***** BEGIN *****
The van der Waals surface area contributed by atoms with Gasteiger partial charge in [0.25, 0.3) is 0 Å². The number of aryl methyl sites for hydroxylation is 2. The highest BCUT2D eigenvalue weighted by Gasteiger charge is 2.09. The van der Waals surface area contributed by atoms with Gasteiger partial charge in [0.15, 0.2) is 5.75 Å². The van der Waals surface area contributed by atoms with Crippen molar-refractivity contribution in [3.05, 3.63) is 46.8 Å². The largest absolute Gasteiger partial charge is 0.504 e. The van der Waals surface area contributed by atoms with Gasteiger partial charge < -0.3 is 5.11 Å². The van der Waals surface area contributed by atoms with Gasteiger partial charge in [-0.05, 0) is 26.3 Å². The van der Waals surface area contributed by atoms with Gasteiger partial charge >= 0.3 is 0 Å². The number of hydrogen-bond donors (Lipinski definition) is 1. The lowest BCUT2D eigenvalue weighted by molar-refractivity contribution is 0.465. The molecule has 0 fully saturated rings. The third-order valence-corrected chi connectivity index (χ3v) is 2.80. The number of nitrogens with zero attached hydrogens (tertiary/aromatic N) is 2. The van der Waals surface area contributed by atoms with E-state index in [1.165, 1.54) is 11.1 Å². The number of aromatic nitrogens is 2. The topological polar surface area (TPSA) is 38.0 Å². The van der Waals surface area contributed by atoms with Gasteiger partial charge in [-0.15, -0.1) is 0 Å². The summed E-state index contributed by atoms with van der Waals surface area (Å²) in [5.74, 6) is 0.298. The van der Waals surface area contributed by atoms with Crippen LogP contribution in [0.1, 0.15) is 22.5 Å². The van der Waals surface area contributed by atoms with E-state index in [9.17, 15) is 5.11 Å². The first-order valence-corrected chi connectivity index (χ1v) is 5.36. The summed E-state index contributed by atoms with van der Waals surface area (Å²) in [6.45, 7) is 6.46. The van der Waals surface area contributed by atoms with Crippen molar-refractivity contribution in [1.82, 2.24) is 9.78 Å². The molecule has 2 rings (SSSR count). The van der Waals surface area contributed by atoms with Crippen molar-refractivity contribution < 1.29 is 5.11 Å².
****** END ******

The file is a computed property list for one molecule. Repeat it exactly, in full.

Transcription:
The van der Waals surface area contributed by atoms with Gasteiger partial charge in [0.25, 0.3) is 0 Å². The number of aryl methyl sites for hydroxylation is 2. The highest BCUT2D eigenvalue weighted by Gasteiger charge is 2.09. The van der Waals surface area contributed by atoms with Gasteiger partial charge in [0.15, 0.2) is 5.75 Å². The van der Waals surface area contributed by atoms with Crippen molar-refractivity contribution in [3.05, 3.63) is 46.8 Å². The largest absolute Gasteiger partial charge is 0.504 e. The van der Waals surface area contributed by atoms with Gasteiger partial charge < -0.3 is 5.11 Å². The van der Waals surface area contributed by atoms with Gasteiger partial charge in [-0.05, 0) is 26.3 Å². The van der Waals surface area contributed by atoms with Gasteiger partial charge >= 0.3 is 0 Å². The number of hydrogen-bond donors (Lipinski definition) is 1. The lowest BCUT2D eigenvalue weighted by molar-refractivity contribution is 0.465. The molecule has 0 fully saturated rings. The third-order valence-corrected chi connectivity index (χ3v) is 2.80. The number of nitrogens with zero attached hydrogens (tertiary/aromatic N) is 2. The van der Waals surface area contributed by atoms with E-state index in [1.165, 1.54) is 11.1 Å². The number of aromatic nitrogens is 2. The topological polar surface area (TPSA) is 38.0 Å². The van der Waals surface area contributed by atoms with Gasteiger partial charge in [-0.15, -0.1) is 0 Å². The summed E-state index contributed by atoms with van der Waals surface area (Å²) in [5.74, 6) is 0.298. The van der Waals surface area contributed by atoms with Crippen LogP contribution in [0.1, 0.15) is 22.5 Å². The van der Waals surface area contributed by atoms with E-state index in [9.17, 15) is 5.11 Å². The first-order valence-corrected chi connectivity index (χ1v) is 5.36. The summed E-state index contributed by atoms with van der Waals surface area (Å²) in [6.45, 7) is 6.46. The van der Waals surface area contributed by atoms with Crippen molar-refractivity contribution in [1.82, 2.24) is 9.78 Å². The molecule has 2 rings (SSSR count). The van der Waals surface area contributed by atoms with Crippen molar-refractivity contribution < 1.29 is 5.11 Å².